The Courier News from Blytheville, Arkansas on May 11, 1953 · Page 1
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The Courier News from Blytheville, Arkansas · Page 1

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Monday, May 11, 1953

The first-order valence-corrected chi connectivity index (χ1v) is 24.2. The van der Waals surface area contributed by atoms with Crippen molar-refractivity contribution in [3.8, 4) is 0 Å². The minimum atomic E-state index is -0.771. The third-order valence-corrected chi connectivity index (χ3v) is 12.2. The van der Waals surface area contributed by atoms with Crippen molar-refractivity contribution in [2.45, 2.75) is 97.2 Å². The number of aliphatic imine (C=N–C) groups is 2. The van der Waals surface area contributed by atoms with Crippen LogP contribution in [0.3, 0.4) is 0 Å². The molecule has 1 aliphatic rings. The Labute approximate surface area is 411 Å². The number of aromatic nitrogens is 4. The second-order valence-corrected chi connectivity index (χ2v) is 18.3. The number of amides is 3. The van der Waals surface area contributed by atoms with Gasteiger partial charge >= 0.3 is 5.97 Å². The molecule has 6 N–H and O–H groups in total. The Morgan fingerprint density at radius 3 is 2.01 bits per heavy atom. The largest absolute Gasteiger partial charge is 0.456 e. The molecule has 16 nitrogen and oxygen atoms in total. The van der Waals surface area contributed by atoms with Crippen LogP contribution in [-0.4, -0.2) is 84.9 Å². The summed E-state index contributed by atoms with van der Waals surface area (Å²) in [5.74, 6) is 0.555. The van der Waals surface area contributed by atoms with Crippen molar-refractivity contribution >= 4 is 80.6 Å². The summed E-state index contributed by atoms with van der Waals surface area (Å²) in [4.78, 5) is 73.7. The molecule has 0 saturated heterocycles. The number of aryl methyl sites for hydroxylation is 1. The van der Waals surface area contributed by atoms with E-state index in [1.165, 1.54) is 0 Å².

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PAGE TWO BT.YTHEVTLLE (ARK.1 COURIER NEWS , MAY 11, 198S Churchill Calls for High Level Conference of Leading World Powers (Continued from Page 1) no settlement at all. This could be Interpreted as mild criticism of President Eisenhower's recent «11 inclusive peace plan. 5 The position of French-led in Indochina has Improved. be the case, but also it might well Have arisen from local circumstances nnd Impulses and from plans made months ago." Touching on other foreign problems, Churchill eaid: 1. Britain will defend her Sue/. . Canal bases if Egypt attacks them. Commodity And Stock Markets- New York Cotton May July Oct Dec Open High Low Close . 3390 3380 3378 3377 . 3397 3397 3379 3379 . 3369 3372 3359 3359 . 3363 3366 3355 3356 New Orleans Cotton lift; gardiess of a strong British desire to reach a friendly settlement with the Soviet Union. Toosfrmasters May July 3335 Oct 3368 Open HlBh Low Close 3388 3393 3366 3366 33S5 3377 3377 3370 3357 3357 Dec 3364 3364 3352 3352 Soybeans May Jly . Sep . Nov . High 300 206 279 'i 270 a. Chicago Corn Bill Hrabovsky. Richard Payne. Fred Sandcfur. Will Walker. Ban- j croft ' High 158'i, 160', dochina. Cheer From House Churchill said the big power conference he suggested -should be composed of the smallest number of powers and persons possible, and they should meet with a measure | of informality and a still greater j^,. • measure of privacy and seclusion." \*lU)J The House gave him a loud cheer when he said: "I must make it plain Unit in __. spite of all the uncertainties and croft Terry and Jimmy Richardson Chicago Wheat confusion in which world affairs will be speakers Thursday night 3 and plunged. I believe that a con- when Blytheville Toostmnsters Club j Hish Jerence on the highest level should meets In the Junior Chamber of; May 24 ,\ take place between the leading j Commerce clubroom. ( Jly 217 i ; powers Sout long delay." ! President Oil Smythc w,ll preside , Largely optimistic In tone, Churchill injected a note of warn- ta "To fail to maintain our defense j ter'and Mr. Smythe is to be topic-j effort up to the limit of our strength would be to paralyze j every beneficient tendency towards; peace in Europe and Asia. "This would be the most fatal moment for free nations to relax their comradeship and preparation." Churchill opened with a discussion of Korea, saying the Communist truce proposals require sympathetic examination. He observed: "There is no reason known to Low 298'1 294 l i 277 ; S, 269','i Low 156', 158T4 Close 299 r :l 296 278 X 270 Low 21.i 7 s 215'i Close 216% 216 Nora Jackson Billy Thweatt Luxora Delegates For Girls', Boys 1 State Selected LUXORA — Nora Ann Jackson, daughter of Mr. and Mrs Paul Jackson, and Billy Thweatt, son of Mr. and Mrs. John Thweatt, have been named as delegates to Girls and Boys' State encampments to be held in Little Rock this month. Both arc eleventh grade students at Luxora High School. The Luxora Rotary Club- Rodgers-Lynch Post 230, and Rodgers-Lynch Auxiliary are co-sponsors of, the delegates. This 1 marks the first time thai Luxora organizations have sent two representatives to this Legion-sponsored event. I as chairman of the session which 1 be Toastmas- ! master. General evaluator will j Robert Jamison. MRlDOES (Continued from Page 1) New York Stocks me. at present to assume that It might not Jorm the basis of agreement, provided always it is put forward by the Communists in a | spirit of sincerity," , He pointed out that the United States had borne nineteen twentieths of the cost of the Korean fighting in men and money and said: "Express Opinion Frankly" "The matter is not one which we have either the right or the responsibility to decide, but it is our duty, without separating our- press our opinion frankly and selves from our great ally, to ex- fers." The Communist compromise proposal on Korea calls for establishment of a committee of five neutral nations to handle the problem of war prisoner repatriation. The United States opposes the forced repatriation of Chinese and North Korean prisoners now in the hands of the United Nations. Churchill described the conclusion of a Korean truce as the "immediate aim" of British diplomacy. He added: "I should be very content with even ft truce and a cease fire for the moment. ' 'Terrible injuries have been done each other by the North and South Korean Armies. But even if both sides only stood still where they were now and ceased fire and tried to replace foreign troops by Korean forces—even if only that happened—time might once again prove to be a heavier." Position Less Service Referring to the expansion of the . Communist-directed military offensive In Indochina, Churchill said he was informed that the position of the anti-Communist forces there now was less severe than was assumed at one lime. * "Measures taken by the French, together with the arrival of the rainy season, will probably give a lull of several months," he said. In' my opinion the sudden advance ot elements of the (Com- munited Viet Minn forces to-vard the Siamese frontier ought not to lead us to conclude that it is a Soviet Inspired move inconsistent with the new attitude of the Soviet government. "This may, unhappily prove to with less than an inch. More than three inches of rain were recorded at Jesslcville, De- Queen, Augusta nnd Newport, where some hail was also reported. The Weather Bureau at Little . Rock snid the extreme southern i nnd northern fringes of the state j got off with the least amount of rainfall. In Blytheville, yesterday's rainfall was guaged at 1.40 inches by R. E. Blaylock, official weather observer for this area. In Jonesboro, high winds nnd a heavy rain blew limbs off trees and inundated the city power plant. Jonesboro streets were flooded and many cars were filled with water. Werner, 22 miles south of Jonesboro, also was hit by winds which blew down a 2-room Negro house. A stove was upset, setting the house afire. Five Negroes escaped without serious injury. A billboard sign in Wciner, just replaced after it was knocked down in a storm a few weeks ngo, was blown down Sfenin today. Ol.her reports of heavy rain fall cl^ed : Perry ville, Glenwood, Heber Springs, Batesville, Alicia, Morrilton, and Des Arc. AIR FORCE (Continued from Page 1) challenge in court any act by Con- ;ress to vest title to the offshore ands in the coastal states. This action put him on the opposite side of the question from Sen. John McCIellan who is expected to seek re-election next year. Mclellan voted for the bill passed by the Senate which would give he coastal states clear title out to their historic boundaries. Washington observers saw in this situation a possible issue in event Gentry decides to make the race. McCIellan and Sen. J. W. Fulbright took opopsite stands on this bill. "CABBIT"-Mrs. Norm Weiler of St. Petersburg, Fla., has i new pet, but ihe'i not cure what it is. The animal has th< nead and shoulders of • cat, ind tht bodj of » rabbit, while IU .voic* It half growl, halt meow. Mn. Weiler, who adopted tht creiturt when It wandered Into her yard recently, culli her new pet "Cabblt." She wyi tt t»t«* fish, lovei cabbage Uui MMt V«iL REDS (Continued from Page 1) encircled and repeatedly attacked the two northern French posts of Muong Khoua and Moung Sal. Among the planes parachuting supplies to the embattled French outposts and still reinforcing the main Laos defense points were six huge Flying Boxcars, rushed here ast week by the U. S. government and operated by 14 American civilian fliers. U. S. authorities here refused to identify the Americans but In Hong Kong retired U. S. Maj. Gen. Claire I., Chennault's Civil Air Transport line disclosed its pilots were flying the big C119 planes. Traffic Damages Citrus RIVERSIDE, Calif. (/P) — Traffic fumes cause poor citrus production along major highways in soutrern California. Dixson Tubbs, agricultural commissioner for Orange County, said the damage affects the first four rows of trees on the side subject to the windblown gas attack. Conditions at "stop" corners show up the worst. PILES Risky? Yes! But This Book Tells What You Can Do To Help Avoid Dangers Here's the truth! Piles (and such disorders as fistula, rectal or colon ailments! can be dangerous or not. depending on whether you give them proper care. Learn how to hclu avoid dangers from this book: Just write for It to Thornton & Minor Hospital, Suite 572, 911 £. Llnwood, Kansas City 9, Mo, A T and T Amer Tobacco Anaconda Copper Eeth Steel Chrysler Coca-Cola Cen Electric Gen Motors N Y Central Int Harvester , , J. G. Penney . ... Republic Steel Radio . ...... .' Socony Vacuum Studebaker . . Standard of N J Texas Corp Sea rs U S Steel Sou Pac Ike Says Decent Housing Is a 'Moral Obligation' WASHINGTON Wl — President Eisenhower said today Americans of nil parties now accept "as a moral obligation" the task of "pro- 116 1-2 viding decent, housing for those now 155 1-2 73 5-8 37 7-8 52 80 62 3-8 22 1-8 29 5-8 70 1-2 49 3-8 26 34 1-8 35 1-2 71 55 58 1-4 3fl 5-8 « 1-4 Livestock NATfONAL STOCKYARDS, 111. MV-(USDA>— Hogs 12,500: moderately active; 180 Ibs up strong to 25 higher; lighter weights and sows steady to 25 higher; later trading slow; choice 180-230 Ibs 21.50-24.65; 24.50 most freely paid: several hundred choice Nos. 1 and 2 24.75; 240-270 Ibs 23.75-24.35; small lots 280-325 Ibs 22.50-23.50; 150-170 Ibs 22.75-24.25; 120-140 Ibs 10.75-22.00; sows 400 Ibs down 21.75-22.50; heavier sows 19.7521.50; few at 21.75; boars 15.0017.50: stags 15.50-17.50. Cattle 6,500; calves 1,000; opening slow; few early sales steady on steers and heifers with small lot of prime heavy steers 23.00: few good and choice steers and heifers 20.00-22.00; limited number of cows near steady but generally bidding unevenly lower; bulls nnd vcalcrs steady; utility and commercial bulls 15.00-17.00. compelled to live in slums." "It Is to the work of citizens' groups, so often undertaken in a voluntary basis," Elsenhower added, "that we rightfully look for constructive nnd long-term solutions to problems such as these." Eisenhower's statement was in a letter to Olin Linn, president of the National Housing Conference. Inc., KS the conference gathered here for a two-day annual meeting. The brief presidential letter made no mention of the administration request to Congress for. continuation of the controversial federal low-rent housing program at 35,000 new units in the fiscal year starting next July 1. This is the same rate as the current fiscal year. The House voted to deny all funds for the program next year. But in the Senate, an appropriations subcommittee has acted to restore funds at the 35.000-unlt rate. The full appropriations committee considers this decision today. Vith the Courts CHANCERY Mary E.' Simmons, guardian of William Dee Simmons, vs. Dee Simmons, trusee of estate of Prank Simmons, nnd Alice Simmons. Approval of S1.500 claim against estate of Prank Simmons. The following divorce decrees have been filed: William Honeycutt nnd Lillie Honeycutt, Hurley Margerum and Johnnie Margerum. CIRCUIT (Criminal Division) Raymond Essary, appeal from public drunk- edness conviction In Municipal Court. Methodist Men Meet Members of the Men's Fellowship of the Yarbro Methodist Church held a supper-meeting Friday night in the Yarbro club house. Speakers were Tom Moore and the Rev. £. H. Hnll of ,Dell. Tlie Rev. Carl Burton, pastor, wns In charge of the program, supper was served by Woman's Society of Christian Service members and music was provided by a women's quartette. LITTLE LIZ— An intelligent girl always knows less than the man she is talking to at the moment, *HU* LOOK! BIG BARGAIN VALUES IN SUMMER FRAGRANCES'. DOROTHY GRAY / for wondirfol nimm«r »n|oyrotn! . . .'WHITE UlAC An HOT WUTHER CM.OCNC ual Sale—8-07 %IM (rtg. 92 iM WHITE LILAC and 4 other fragrances: June Bouquet, ]»imin Bouquet, Sweet Spice, Natural. PURSE-STICK COL06NC COOUft WHITE ULAC and Golden Orchid fragrances ., . f 1,00 («lio in Summer Sonc, Summer Bouquet, Mimosa and Love Song). In *io«jwj or Night Drumi fragrance*, $!.-/). 1UMBO STKK COCOCKC COOUI (in hnndv fflau container) >>...., J ° »i ** WHITE LILAC »r»d GoWen Orchid fragrance* (also in Summer S'>n^ Sweet Spi« and Mimot*). (Mf/teii Hughes-Brogdon Drug Stores Main at Lak» Main It Oiviiion Rites Conducted For Dan Shea WILSON — Funeral services for Dan Shea, a native of Ireland, were to be conducted today. Mr. shea, who was a veteran of 35 years with Lee Wtison Co., and was former maintenance supervisor of street and water service, died Friday night after suffering a heart attack. He was 82. He came to the united States as a youth of 18 and moved to Mississippi County two years ago. He had been retired for the past two years. He is survived by one brother, Tim Shea, of St. Louis. Swift Funeral Home of Osceola was in charge. Walter L. Frazier Of Steele Dies Services for Walter Lee Frazier. 73-year-old retired farmer of Steele, Mo., were to be conducted at 2:3D p.m. today In Luxora Baptist Church by the Rev. James Riherd. Burial was to be in Dogwood Cemetery. Mr. Frailer died in Pemiscot Memorial Hospital, Hayti, yesterday. He was a native of McCool, Miss. Survivors Include his wife, Maggie Lee Frazier, Steele; five sons, Harold, CorinEh, Miss., Grover, Blytheville, John, Steele, and Ed and An- { drew Frazier of Portageville; and two daughters, Mrs. Willie May Benson, Luxora, and Mrs. Annie Bell Rinks, San Diego, Calif. Swift Funeral Home of Osceola was In charge. NOW HE KNOWS—Blind since birth, Michael Goldstein, 5, of Brooklyn, "sees" a lamb for the first time in his life. Before his trip to the Wonderland Farm Zoo in New York with a group of 60 ot.ner blind children, the only lamb Michael knew was in a poem "Mary Had a Little Lamb." JAILBREAK (Continued from Page 1) tage. Sheriff Cooper said he ordered the man posing as a preacher to put up his hands and ordered Janes to "lay down your gun before I drop you." The man posing as a preacher escaped while Janes and the two women surrendered. A cab driver said he took the man to a church where he apparently had parked his get-away car. Rev. BcgSey and Son Named Delegate To National Methodist Convocation The Rev. Roy I. Barley, pastor* of First Methodist Church here, and his son, Ronald, have been named official delegates to the World Methodist Convocation on Evangelism which will be held June 26-28 In Philadelphia. Pa. The Philadelphia meeting will mark the opening of the American phase of Methodism's world-wide empasis on evangelism this year. It will be the first step toward a church-wide goal of 250,000 new members which has been set for Methodist evangelistic campaigns next fall. About 5,000 delegates will attend the convocation and will represent the ministry, laymen, church school teachers, the Women's Society of Christian Service, youth fellowships and the Methodist Studen tMove- ment. i Inter-Racial Ministerial Council Set Up Formation of an Inter-rnclal Ministerial Council this morning culminated efforts of the Negro and white Ministerial Alliances of Blytheville to establish an organization to deal with common problems of the two groups. The organization was fofmed at a joint meeting of the two Alliances at St. Stephens Episcopal Church this morning at 10 o'clock. To meet every three months, the council was organized for the purpose of offering suggestions for solution of moral, social, civic and religious problems that come within the scope of ministerial responsibility. Meetings of the group will be in June, September and December each year, with the next meeting scheduled this year for September. Rev. Thomas J. Brown, pastor of the Bethel AME Church, was named secretary and director of public relations for the council, and together with the presidents and secretaries of the two alliances, will form the executive committee of the council. The Rev. J. W. Rainwater, pastor of the First Christian Church, and Rev. D. C. Harbor, vice president of the Negro Alliance, presided over today's meeting. Blast Wrecks Office of Bank MT. IDA, Ark. (IP) — An explosion demolished the office of Bank President R. A. Rice early this morning, and Rice said he believed the blast was set off by "somebody who doesn't like the bank." Rice, president of the Bank of Montgomery County here, discounted robbery as motive for the explosion, apparently caused by a dynamite bomb. He said there was no safe in the office. Damages to the bank's interior was estimated at $4,000. Windows in buildings across the street from. the bank were shattered. Baccalaureate Service Conducted at Gosnell Baccalaureate services for the senior class at Gosnell High School were conducted yesterday afternoon in the Gosnell Methodist Chapel at the air base. The baccalaureate sermon was delivered by the Rev. Carl Burton, pastor of Yarbro Methodist Church, There are 16 members in the Gosnell graduating class. I For The Fai Adul I Aspiri \Need imily't Adult Aspirin Needs / HUH! HSTU 20O TABLETS 7»« St. Joseph AMERICA'S MoUitr-mi-CMII FAVORITE K Mutt Dost Purt Oirnge Flint Doctor Apprarei ST.JDSEPH I AIPIBIN I FOR CHIUMNl r ~i 5.88 SALE THIS WEEK ONLY Buy your baby needs now— during Warili May Sale of Juvenile items. Buy at low prices during Ihli tale and use Wardi monthly payment plan—only 10% down. Buy now and save; REGULAR 29.95 6-YEAR CRIB ® 6-year crib converts to youth bod with youth guard rail 27.88 fo; included). Cho!c« of several finishes. . 00 48-coil innerspring mattress to fit above bed..... .8.88 REG. 6.95 AUTO-CRIB-SEAT @ A car seat, chair, bassinet, Of travel bed. _ .... Hangers for use in front-back seats. Waterproof. O.OO 15.95 HI-CHAIR-PLAY TABLE ® Use as hi-chair or convert into play table. Has jrvheels for easy moving. Sturdy legs. Plastic tray. 10.95 TAYLOR TOT WALKER @ Use as walker or stroller. Coil springs to protect baby from jor>. Sturdy metal body with wood not. 19.95 AUTOCART-CARRIAGE 0 Us« as lightweight carriage or autocart. Car- rlog* fits into back »at. NotWnfl to lak« apart. 13.88 9.88 18.88 0 18.88 J